Elijah Elijah
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Elijah* sits with the question, rolling the possibilities in his head. 

“Are you a pen or a pencil?”

At 4-foot-10, he teeters on the edge of his chair before writing. He’s 37, African-American, a father of six and serving a 13-year prison sentence at the Lake Erie Correctional Institution for two counts of kidnapping and two counts of felonious assault. 

Nine other men, wearing identical dark blue jump suits, sit in a circle with him. Ric, a 50-year-old musician with a knock-em-back bouncer’s build, sits to his right. He’s got two kids and a four-year lockup for kidnapping and felonious assault. But with hopes for early release, he may have only five more of these meetings remaining.

There’s Karl. He’s 61 and in a wheelchair. With pockets stuffed full of uncooked ramen packets, he’s serving five years on a fourth degree felony for operating a motor vehicle while impaired, his fifth such offense. 

Some of the others around the circle are facing far worse sentences. But at the moment, they’re all wrestling with the same quandary: “Are you a pen or a pencil?”  

The prompt comes from Kent State University professor Christopher Dum. Sporting green hair and a black polo, he doesn’t look like your traditional college professor — and perhaps that’s the point.

In the prison’s one-room library, it’s easy to forget electrified razor wire fences surround every inch of the facility. 

A mural painted by a former inmate dominates the wall above black metal bookcases. Colorful superheroes Batman and Wonder Woman mingle with Darth Vader and other familiar characters, giving the allusion that we’re somehow transported to a 30-year-old middle school classroom. 

Dum stares at his watch patiently, waiting for his students to finish. The ID13 Prison Literacy Project, as it’s known, works to get these men to think about themselves differently, to see themselves not as convicts but as writers with something meaningful to say to the world outside prison. For the past two years, the program has been publishing their works online and presenting their poetry at public readings.

When it’s time, Franklin is among the first to share. Bald with silver glasses, he’s spent most of the exercise thumbing through a new rhyming dictionary. Franklin had been requesting one for weeks, and Dum brought him a copy this morning. 

“I’m more of a pen person. There’s less of a smearing effect. It only stands to reason, a pen I will select,” he says, sounding a bit like a Dr. Seuss character. 

Everyone snaps their fingers. 

Austin, who’s new to the class, goes next.

“My understanding is that a pencil stands for impermanence and erasure,” he says.

A baby-faced 27-year-old serving a life sentence for murder, he chooses to be a pen too. Erasing any part of his past, he contends, would alter the understanding of his present. “So, good or bad, I continue to add to the story,” Austin says, “because you can’t have a good story if you go back and erase the shitty parts.”

Everyone snaps their fingers.

“My whole life has been constructed like a pencil,” says Karl, a former chef. His white hair stands electric, exploding from his head in every direction like a modern Einstein.

“The point may be at once sharp and clean, but every time it gets worn down, it can re-create itself and be whatever it wants to,” he reads. “Its makeup is always constant, just like myself, but it can always sharpen itself to fit into whatever situation it needs to be in.”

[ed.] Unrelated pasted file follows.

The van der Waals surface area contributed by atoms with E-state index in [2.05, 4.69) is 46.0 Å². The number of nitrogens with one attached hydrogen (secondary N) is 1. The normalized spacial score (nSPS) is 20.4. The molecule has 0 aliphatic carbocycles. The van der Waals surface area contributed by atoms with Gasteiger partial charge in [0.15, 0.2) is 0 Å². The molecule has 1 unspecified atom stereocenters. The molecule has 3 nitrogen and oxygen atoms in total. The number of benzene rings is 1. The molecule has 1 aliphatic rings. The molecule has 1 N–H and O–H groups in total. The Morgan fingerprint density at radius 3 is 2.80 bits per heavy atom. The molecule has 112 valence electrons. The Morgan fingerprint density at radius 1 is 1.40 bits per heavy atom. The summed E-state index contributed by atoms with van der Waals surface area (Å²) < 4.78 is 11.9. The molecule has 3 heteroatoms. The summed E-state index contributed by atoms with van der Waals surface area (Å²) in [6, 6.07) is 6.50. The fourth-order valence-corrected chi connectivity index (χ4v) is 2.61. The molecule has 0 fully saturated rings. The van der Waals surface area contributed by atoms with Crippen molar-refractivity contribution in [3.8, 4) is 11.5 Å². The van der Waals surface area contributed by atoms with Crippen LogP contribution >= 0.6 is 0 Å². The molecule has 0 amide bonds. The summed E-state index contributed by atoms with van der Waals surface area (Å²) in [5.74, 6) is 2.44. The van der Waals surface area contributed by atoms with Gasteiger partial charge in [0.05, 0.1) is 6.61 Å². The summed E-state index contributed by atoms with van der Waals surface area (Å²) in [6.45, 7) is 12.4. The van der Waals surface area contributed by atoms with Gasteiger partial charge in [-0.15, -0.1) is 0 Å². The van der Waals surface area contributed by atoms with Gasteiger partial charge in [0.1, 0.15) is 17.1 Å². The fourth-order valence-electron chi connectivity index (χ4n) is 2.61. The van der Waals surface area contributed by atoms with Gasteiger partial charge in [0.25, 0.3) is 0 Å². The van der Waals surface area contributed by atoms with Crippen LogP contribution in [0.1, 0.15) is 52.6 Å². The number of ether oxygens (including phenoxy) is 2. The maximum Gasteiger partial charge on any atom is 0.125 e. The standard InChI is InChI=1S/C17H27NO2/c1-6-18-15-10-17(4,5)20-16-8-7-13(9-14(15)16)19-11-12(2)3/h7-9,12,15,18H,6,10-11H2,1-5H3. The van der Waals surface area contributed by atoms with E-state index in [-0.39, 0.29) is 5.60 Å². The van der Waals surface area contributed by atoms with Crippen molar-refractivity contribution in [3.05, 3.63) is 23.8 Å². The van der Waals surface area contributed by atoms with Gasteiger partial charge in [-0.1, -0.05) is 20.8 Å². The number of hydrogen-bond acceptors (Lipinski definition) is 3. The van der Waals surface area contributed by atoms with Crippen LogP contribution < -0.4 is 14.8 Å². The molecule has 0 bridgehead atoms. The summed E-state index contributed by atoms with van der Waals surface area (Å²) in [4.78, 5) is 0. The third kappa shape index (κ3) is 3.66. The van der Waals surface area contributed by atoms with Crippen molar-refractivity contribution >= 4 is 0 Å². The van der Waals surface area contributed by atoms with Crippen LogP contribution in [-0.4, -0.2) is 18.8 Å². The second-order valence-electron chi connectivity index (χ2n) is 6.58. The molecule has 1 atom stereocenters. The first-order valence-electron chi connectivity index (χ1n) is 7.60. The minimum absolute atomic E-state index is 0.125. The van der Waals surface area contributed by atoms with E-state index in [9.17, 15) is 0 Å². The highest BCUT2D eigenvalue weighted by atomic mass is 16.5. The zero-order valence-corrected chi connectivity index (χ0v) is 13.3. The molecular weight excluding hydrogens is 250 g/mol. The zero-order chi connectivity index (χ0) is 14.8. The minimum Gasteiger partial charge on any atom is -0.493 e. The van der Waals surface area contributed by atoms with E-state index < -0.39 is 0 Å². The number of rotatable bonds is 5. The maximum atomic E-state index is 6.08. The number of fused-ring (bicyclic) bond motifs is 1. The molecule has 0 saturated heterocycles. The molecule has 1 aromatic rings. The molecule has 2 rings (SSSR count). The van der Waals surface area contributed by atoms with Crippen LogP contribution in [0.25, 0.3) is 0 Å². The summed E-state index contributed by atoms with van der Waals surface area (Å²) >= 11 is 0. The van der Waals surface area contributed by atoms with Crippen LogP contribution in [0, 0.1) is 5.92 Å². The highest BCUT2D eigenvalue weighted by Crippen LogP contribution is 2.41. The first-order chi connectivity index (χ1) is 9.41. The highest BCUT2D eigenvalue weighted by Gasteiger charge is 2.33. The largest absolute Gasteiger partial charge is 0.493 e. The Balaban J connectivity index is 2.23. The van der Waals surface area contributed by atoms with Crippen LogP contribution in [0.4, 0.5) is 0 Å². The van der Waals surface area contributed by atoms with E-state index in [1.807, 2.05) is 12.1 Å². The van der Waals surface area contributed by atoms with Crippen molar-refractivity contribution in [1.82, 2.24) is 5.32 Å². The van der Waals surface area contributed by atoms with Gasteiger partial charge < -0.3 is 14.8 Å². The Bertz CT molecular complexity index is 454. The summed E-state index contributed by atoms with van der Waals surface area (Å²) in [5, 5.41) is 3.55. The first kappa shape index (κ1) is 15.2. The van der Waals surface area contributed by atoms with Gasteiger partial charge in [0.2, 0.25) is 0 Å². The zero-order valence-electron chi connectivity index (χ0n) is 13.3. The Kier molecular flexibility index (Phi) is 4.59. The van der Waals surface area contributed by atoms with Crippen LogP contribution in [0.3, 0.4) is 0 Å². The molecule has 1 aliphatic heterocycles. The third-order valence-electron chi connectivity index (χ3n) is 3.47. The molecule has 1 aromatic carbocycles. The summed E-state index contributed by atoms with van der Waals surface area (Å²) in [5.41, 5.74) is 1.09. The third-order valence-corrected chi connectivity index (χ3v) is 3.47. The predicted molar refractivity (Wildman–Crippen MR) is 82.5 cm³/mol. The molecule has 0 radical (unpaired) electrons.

The snapping of fingers.

“I felt immediately that I am the pencil, but due to that eraser, that cannot be true,” says Elijah, who writes every day from his bunk. He has nearly 30 pieces published on the ID13 website and sends his work to Dum every week.

“I try constantly to remove my imprint on the world, but the more I trust or the more I try, the more prominent it stands out,” he says. “I, like the pen, am filled with ink.”

If the metaphor holds, Lake Erie Correctional Institution would likely be a pen.

The 52-acre minimum- and medium-security prison in Conneaut, Ohio, is not quite a Sharpie, but the effects of spending time here are not easily erased.

Staffed with about 300 employees, the institution is run as a modified open compound. Inmates can come and go from their dormitories to the prison yard during daylight hours except during chow and when being counted and accounted for by corrections officers. There’s a small baseball diamond for games in the summer and a swath of grass for flag football in the fall. 

Red lines painted on concrete sidewalks between buildings indicate areas off-limits to inmates. The dormitories feel like Army barracks, with metal bunks stacked in rows. 

“In here, everything is lines. You’ve got to wait to eat, wait to use the bathroom, wait to take a shower,” says Elijah, who’s been at Lake Erie for two years. “You can’t go to bed when you want to, and if you want to go to bed, they wake you up because they got to make sure you’re alive.”

Most of the time, things are relatively quiet, but sometimes they can get out of hand. Junk food purchased from the prison commissary is used as currency to barter with other inmates, and money owed is often the center of most fights. Disciplinary actions for breaking the rules can vary from revoking phone privileges and enacting bunk restrictions to being housed in segregation for up to 23 hours a day for more serious offenses. 

“There are terrible things that go on — late night screams, beatings, stabbings,” says Elijah, who’s witnessed fights. “You do feel unsafe.”

As the first state-owned prison in the nation to be sold to a private institution, Lake Erie has had a spotty past. In 2011, the $73 million agreement with Corrections Corporation of America — now CoreCivic — was touted as a model for prison privatization. It was supposed to save state taxpayers money while elevating the welfare of its inmates. But a report from the state’s Correctional Institution Inspection Committee in February 2013 suggested failings in the prison’s infrastructure.